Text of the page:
YOUTUBE VIDEO: “The Town of Comox is a leader among municipalities in taking care of a ‘creekshed’ and enjoying a package of ecological services provided by it,” stated Tim Pringle when he debriefed Council about the Brooklyn Creek Demonstration Application of the Ecological Accounting Process (EAP)
Note to Reader:
The Town of Comox is a demonstration application for the Ecological Accounting Process (EAP), one of the twin pillars for “Sustainable Watershed Systems, through Asset Management”. This whole-system, water balance approach connects hydrology and ecology.
The Comox experience shows how application of EAP would make it straightforward for communities to determine “the worth” of ecological services, establish the “dollar value” of the land under those assets, incorporate natural assets in financial plans, and make better land use decisions.
EAP uses the BC Assessment database regarding land value to calculate the financial value of the Commons Asset – that is, the land underlying the stream and adjacent set-back area. Both the record of expenditures for maintenance and management (calculation of worth) and the financial value of the commons asset calculation provide financial information about ecological (natural) assets that can be included in local government financial planning and Asset Management Strategies and Plans.
Choice of language matters. EAP helps stakeholders look at creeksheds and natural assets through a different lens. In particular, maintenance means prevent degradation and management means enhancement of ecological services.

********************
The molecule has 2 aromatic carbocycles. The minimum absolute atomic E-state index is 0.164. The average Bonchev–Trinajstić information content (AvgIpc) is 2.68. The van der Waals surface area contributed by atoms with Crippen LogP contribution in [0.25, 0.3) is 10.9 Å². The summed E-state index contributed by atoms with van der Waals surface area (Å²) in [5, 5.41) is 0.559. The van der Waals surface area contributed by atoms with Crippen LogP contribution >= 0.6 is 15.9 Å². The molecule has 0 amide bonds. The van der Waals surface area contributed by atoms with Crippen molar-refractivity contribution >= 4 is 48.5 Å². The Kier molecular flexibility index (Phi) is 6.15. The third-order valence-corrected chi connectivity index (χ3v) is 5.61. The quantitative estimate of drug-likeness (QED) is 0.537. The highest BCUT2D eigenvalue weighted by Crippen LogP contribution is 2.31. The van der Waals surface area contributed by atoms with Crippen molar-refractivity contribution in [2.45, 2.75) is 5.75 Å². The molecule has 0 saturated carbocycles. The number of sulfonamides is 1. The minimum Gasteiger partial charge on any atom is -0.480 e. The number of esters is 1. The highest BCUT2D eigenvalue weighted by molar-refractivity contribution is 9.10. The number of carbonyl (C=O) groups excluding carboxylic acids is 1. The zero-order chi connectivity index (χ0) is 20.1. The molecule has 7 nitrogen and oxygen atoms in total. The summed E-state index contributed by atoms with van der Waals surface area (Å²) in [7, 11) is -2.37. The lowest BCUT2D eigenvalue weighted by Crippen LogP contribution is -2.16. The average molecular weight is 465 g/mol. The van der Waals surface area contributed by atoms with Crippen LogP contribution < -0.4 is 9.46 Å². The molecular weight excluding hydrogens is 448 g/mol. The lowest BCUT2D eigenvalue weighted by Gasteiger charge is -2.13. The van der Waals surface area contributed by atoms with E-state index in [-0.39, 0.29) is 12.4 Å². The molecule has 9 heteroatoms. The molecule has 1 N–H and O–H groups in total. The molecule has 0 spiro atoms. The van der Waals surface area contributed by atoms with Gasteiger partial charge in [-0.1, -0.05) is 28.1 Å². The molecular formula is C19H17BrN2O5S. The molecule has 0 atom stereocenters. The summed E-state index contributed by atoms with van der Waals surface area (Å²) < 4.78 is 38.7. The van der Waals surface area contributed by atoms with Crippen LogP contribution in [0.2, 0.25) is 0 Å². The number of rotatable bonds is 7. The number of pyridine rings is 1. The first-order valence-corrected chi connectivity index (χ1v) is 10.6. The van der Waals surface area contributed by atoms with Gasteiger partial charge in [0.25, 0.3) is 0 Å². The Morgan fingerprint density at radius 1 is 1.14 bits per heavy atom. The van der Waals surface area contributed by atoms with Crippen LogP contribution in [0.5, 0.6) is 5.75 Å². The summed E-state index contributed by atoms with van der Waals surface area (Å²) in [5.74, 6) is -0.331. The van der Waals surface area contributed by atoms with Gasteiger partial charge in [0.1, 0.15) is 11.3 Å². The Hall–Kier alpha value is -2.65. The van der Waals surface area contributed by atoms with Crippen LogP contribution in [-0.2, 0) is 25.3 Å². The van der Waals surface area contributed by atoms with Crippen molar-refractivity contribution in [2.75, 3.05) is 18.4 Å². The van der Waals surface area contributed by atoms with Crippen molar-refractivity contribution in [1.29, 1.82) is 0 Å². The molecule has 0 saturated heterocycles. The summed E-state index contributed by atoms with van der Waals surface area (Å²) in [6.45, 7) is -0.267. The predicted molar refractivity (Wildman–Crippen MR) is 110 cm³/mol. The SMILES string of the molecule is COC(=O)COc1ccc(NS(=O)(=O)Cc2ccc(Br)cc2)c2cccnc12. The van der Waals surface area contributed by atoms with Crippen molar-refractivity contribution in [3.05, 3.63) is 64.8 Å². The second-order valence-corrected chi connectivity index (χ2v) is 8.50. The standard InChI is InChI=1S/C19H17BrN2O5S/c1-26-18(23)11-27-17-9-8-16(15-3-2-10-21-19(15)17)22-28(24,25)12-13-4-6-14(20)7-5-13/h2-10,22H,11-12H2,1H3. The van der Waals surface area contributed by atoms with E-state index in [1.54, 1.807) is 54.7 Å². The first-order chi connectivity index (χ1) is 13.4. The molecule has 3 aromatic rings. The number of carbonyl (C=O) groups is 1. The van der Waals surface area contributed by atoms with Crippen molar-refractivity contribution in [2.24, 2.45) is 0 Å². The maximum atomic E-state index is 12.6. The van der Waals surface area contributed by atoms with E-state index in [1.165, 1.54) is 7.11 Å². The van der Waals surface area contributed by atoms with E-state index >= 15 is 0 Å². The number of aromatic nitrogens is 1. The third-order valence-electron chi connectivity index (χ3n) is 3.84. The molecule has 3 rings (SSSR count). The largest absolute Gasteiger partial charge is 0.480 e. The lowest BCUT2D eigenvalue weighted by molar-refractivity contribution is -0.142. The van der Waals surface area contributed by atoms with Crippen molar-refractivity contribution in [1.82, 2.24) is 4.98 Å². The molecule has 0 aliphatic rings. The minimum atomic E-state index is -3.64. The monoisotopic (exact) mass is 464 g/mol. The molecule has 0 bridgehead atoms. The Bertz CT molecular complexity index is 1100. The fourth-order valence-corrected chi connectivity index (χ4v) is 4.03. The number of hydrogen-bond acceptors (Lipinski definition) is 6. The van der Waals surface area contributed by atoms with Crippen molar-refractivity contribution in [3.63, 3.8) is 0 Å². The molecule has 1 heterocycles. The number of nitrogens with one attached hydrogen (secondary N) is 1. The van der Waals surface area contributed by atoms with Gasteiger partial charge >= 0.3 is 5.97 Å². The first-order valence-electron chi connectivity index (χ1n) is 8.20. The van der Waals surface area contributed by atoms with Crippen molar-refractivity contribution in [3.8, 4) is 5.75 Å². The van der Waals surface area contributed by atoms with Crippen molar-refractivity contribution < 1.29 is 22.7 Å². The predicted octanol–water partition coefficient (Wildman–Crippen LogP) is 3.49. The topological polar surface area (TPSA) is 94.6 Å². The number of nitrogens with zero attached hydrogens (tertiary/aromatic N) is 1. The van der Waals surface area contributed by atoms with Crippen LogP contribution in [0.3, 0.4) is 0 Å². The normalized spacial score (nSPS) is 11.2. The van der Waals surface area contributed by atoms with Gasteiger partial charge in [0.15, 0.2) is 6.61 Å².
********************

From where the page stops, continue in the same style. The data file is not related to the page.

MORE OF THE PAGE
On September 5th 2018, Tim Pringle (EAP Chair) met with Comox Town Council to present the EAP findings for the Broooklyn Creek watershed.
Brooklyn Creek EAP Demonstration Application
“Brooklyn Creek is a small creekshed whose hydrology and ecological services have been altered and degraded by decades of land use impacts,” wrote Tim Pringle in the preface to Assessing the Worth of Ecological Services Using the Ecological Accounting Process for Watershed Assessment: Brooklyn Creek Demonstration Application in the Comox Valley.
“Of three local governments with management authority over land use and conservation in the creekshed, only the Town of Comox has acted strategically for more than a decade to maintain (prevent degradation) and manage (enhance) the stream corridor and the available ecological services.
The Ecological Accounting Process (EAP) assesses an entire watershed at the creekshed (order 1 or 2 stream) scale. It focuses on ecological services supported by hydrologic realities.
EAP considers what the watershed was, what it is now, and what the community would like it to be, and uses this “current state” analysis to determine the activities that stakeholders could undertake to improve its ecological services through management(enhancement) and maintenance (prevent degradation).
By choosing an option or mix of options stakeholders (key intervenors) will decide to invest time, expertise and dollars. Their actions form a measure of worth that characterizes the watershed or creekshed.
The report offers three big ideas
“The first big idea is that local government, First Nations, and community, businesses and other stakeholders have divergent views about what the ecological services of the creekshed may be worth,” continued Tim Pringle.